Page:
PROFESSIONALS Q&A: How do I find a knowledgeable accessibility consultant?
This article was developed as part of
The Accessibility Switchboard Project
National Federation of the Blind Jernigan Institute
January 2017, Version 1.0.1
Creative Commons License: CC BY-SA 4.0
How do I find a knowledgeable consultant?
- Be clear on your needs.
- Understand the different kinds of consulting service that are available.
- Use this information to conduct a targeted search.
In-Depth answer: How do I find a knowledgeable accessibility consultant?
A web search on the term “accessibility consultant” will return a long list of names of people and companies with “accessibility” in their name and service offerings. Okay. But how do you find the type of consultant you need who has the particular skills that will help you resolve your particular problems? This article is intended to help by providing more information than you can obtain by googling “accessibility consultant”.
The field of technology consulting consists of generalists and specialists. Generalists can help you with typical or ‘mainstream’ business issues such as process and management. Specialists help you within a more narrowly defined field (a social media marketing consultant, an IT security consultant, a human resources consultant, etc.). Accessibility falls into the ‘specialist’ kind of consulting. (It’s hard to find generalists who also have expertise in accessibility, but they may know of and can link you to specialists.) This article is, therefore, about helping you find accessibility specialists who are consultants.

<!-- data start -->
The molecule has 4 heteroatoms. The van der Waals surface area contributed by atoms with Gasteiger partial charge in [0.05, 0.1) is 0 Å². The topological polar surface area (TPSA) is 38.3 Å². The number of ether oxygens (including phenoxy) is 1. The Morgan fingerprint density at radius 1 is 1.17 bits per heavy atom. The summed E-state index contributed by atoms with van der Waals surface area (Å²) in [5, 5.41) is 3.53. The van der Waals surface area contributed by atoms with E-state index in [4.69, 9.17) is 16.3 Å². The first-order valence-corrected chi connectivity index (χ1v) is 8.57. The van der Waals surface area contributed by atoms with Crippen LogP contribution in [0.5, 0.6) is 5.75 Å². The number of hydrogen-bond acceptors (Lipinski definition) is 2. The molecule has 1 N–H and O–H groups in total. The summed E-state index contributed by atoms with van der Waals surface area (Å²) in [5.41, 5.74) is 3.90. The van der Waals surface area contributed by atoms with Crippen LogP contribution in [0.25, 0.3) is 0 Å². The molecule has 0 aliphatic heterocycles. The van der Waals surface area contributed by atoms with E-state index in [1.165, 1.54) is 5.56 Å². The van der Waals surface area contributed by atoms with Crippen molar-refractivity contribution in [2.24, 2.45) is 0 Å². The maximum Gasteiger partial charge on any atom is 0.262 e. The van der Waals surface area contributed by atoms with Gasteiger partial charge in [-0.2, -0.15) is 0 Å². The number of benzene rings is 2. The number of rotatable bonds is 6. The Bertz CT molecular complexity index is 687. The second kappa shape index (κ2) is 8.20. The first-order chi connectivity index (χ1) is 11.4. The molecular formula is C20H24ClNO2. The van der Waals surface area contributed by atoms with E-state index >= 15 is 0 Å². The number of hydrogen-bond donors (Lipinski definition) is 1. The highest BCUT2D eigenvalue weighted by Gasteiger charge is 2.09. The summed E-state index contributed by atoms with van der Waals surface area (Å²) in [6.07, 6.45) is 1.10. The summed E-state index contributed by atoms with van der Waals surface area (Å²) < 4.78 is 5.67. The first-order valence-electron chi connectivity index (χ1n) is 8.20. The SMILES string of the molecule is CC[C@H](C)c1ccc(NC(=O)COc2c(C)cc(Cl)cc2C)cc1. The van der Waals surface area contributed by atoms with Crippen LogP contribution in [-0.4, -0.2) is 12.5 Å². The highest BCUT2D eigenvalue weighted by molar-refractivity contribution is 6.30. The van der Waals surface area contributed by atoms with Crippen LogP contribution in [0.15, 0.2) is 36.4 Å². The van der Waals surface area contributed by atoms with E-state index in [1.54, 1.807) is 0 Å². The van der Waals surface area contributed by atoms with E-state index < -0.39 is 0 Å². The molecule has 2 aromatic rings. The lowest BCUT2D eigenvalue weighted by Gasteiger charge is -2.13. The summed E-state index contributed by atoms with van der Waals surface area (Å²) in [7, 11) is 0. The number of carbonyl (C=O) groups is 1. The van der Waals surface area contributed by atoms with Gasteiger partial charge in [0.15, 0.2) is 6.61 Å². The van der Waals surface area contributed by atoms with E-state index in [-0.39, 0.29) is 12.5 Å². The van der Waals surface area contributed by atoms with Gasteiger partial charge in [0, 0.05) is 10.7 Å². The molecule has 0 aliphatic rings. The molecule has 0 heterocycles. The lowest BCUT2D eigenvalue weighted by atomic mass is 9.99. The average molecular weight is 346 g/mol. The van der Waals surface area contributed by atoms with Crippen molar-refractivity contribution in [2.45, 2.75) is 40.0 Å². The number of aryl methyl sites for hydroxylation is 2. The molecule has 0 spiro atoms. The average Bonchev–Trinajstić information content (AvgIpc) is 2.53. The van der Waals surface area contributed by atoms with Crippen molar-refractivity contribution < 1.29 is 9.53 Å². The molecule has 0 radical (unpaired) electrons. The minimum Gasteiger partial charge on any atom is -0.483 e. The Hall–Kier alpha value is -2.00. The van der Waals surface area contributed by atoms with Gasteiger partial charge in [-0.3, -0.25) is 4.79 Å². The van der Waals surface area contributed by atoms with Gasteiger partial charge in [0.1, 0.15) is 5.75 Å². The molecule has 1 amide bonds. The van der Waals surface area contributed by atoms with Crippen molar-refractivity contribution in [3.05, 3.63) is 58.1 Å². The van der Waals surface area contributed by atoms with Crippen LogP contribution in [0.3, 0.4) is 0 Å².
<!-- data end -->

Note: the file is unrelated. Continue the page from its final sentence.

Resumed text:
Note: Some accessibility consultants also use terms such as “universal design”, “inclusive design”, “design for disability”. For the purpose of this article, consider these terms interchangeable.
Note: This article does not provide general advice on ‘finding a consultant’, as this sort of advice exists elsewhere. In addition, the same sorts of considerations and cautions you would apply to finding any source of help apply. Seeking a contractor to refurbish your kitchen? You would do your homework, read available testimonials, look at their past work, use word-of-mouth referrals, and so on. The same is true for finding an accessibility consultant.
Establish what kind of help you need
“The role of a consultant is to improve the client’s condition.”—Alan Weiss
To communicate to potential consultants what needs improving from your current condition, it helps to have a good idea of what your current condition is. You may already have a specific condition and an associated need already in mind, such as “fix our website’s accessibility”, but accessibility is an interconnected concept that can span many aspects of your organization. If you are going to invest in a consultant, you may find a bigger return on your investment by hiring a consultant who can engage on related issues, such as identifying and fixing the reasons why your website wasn’t accessible in the first place.
Therefore, as you set out (and before you actually contact potential consultants) a useful exercise is to conduct a maturity assessment. That is, take measures of where you are now (your current condition) over several aspects of your business. This may provide you with insights on changes that you might be able to make by hiring consultants who have skills across several areas. There are free tools available to help in conducting formal or informal maturity assessments.
A resource for conducting organization-wide accessibility maturity assessments…
Policy Driven Adoption of Accessibility (PDAA) Vendor Self Assessment Tool. This self-assessment MS Excel-based tool is a useful starter resource for scoring and tracking maturity levels across common organizational elements. PDAA is an initiative of the National Association of State Chief Information Officers (NASCIO).
Types of accessibility consultant
To help in identifying the right type of consultant for your needs, the following three subsections cover typical accessibility consultant activities. The subsections are domain knowledge, service offerings, and additional factors.
Accessibility consultants typically work in one or more of the following domains:
- Human Resources / Equity and Diversity. Hiring, promotion and retention of people with disabilities.